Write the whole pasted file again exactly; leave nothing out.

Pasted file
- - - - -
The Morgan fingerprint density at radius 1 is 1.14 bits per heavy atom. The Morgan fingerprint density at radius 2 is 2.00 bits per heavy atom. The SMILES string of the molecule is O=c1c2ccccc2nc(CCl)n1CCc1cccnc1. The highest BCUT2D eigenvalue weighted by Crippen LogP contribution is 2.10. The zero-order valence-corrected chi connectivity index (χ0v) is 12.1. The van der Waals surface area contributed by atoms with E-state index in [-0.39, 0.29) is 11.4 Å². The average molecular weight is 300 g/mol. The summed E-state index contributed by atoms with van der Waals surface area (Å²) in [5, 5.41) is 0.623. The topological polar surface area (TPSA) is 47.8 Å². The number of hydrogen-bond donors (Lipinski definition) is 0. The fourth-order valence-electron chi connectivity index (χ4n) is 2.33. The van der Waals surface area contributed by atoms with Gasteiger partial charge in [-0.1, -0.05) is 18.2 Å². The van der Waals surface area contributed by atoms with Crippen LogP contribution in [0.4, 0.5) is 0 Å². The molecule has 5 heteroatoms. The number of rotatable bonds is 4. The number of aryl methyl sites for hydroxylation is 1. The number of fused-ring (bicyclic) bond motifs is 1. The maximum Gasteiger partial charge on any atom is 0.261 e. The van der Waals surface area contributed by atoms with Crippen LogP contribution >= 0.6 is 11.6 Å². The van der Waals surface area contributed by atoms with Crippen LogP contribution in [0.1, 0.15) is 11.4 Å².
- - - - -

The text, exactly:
The Morgan fingerprint density at radius 1 is 1.14 bits per heavy atom. The Morgan fingerprint density at radius 2 is 2.00 bits per heavy atom. The SMILES string of the molecule is O=c1c2ccccc2nc(CCl)n1CCc1cccnc1. The highest BCUT2D eigenvalue weighted by Crippen LogP contribution is 2.10. The zero-order valence-corrected chi connectivity index (χ0v) is 12.1. The van der Waals surface area contributed by atoms with E-state index in [-0.39, 0.29) is 11.4 Å². The average molecular weight is 300 g/mol. The summed E-state index contributed by atoms with van der Waals surface area (Å²) in [5, 5.41) is 0.623. The topological polar surface area (TPSA) is 47.8 Å². The number of hydrogen-bond donors (Lipinski definition) is 0. The fourth-order valence-electron chi connectivity index (χ4n) is 2.33. The van der Waals surface area contributed by atoms with Gasteiger partial charge in [-0.1, -0.05) is 18.2 Å². The van der Waals surface area contributed by atoms with Crippen LogP contribution in [0.4, 0.5) is 0 Å². The molecule has 5 heteroatoms. The number of rotatable bonds is 4. The number of aryl methyl sites for hydroxylation is 1. The number of fused-ring (bicyclic) bond motifs is 1. The maximum Gasteiger partial charge on any atom is 0.261 e. The van der Waals surface area contributed by atoms with Crippen LogP contribution >= 0.6 is 11.6 Å². The van der Waals surface area contributed by atoms with Crippen LogP contribution in [0.1, 0.15) is 11.4 Å².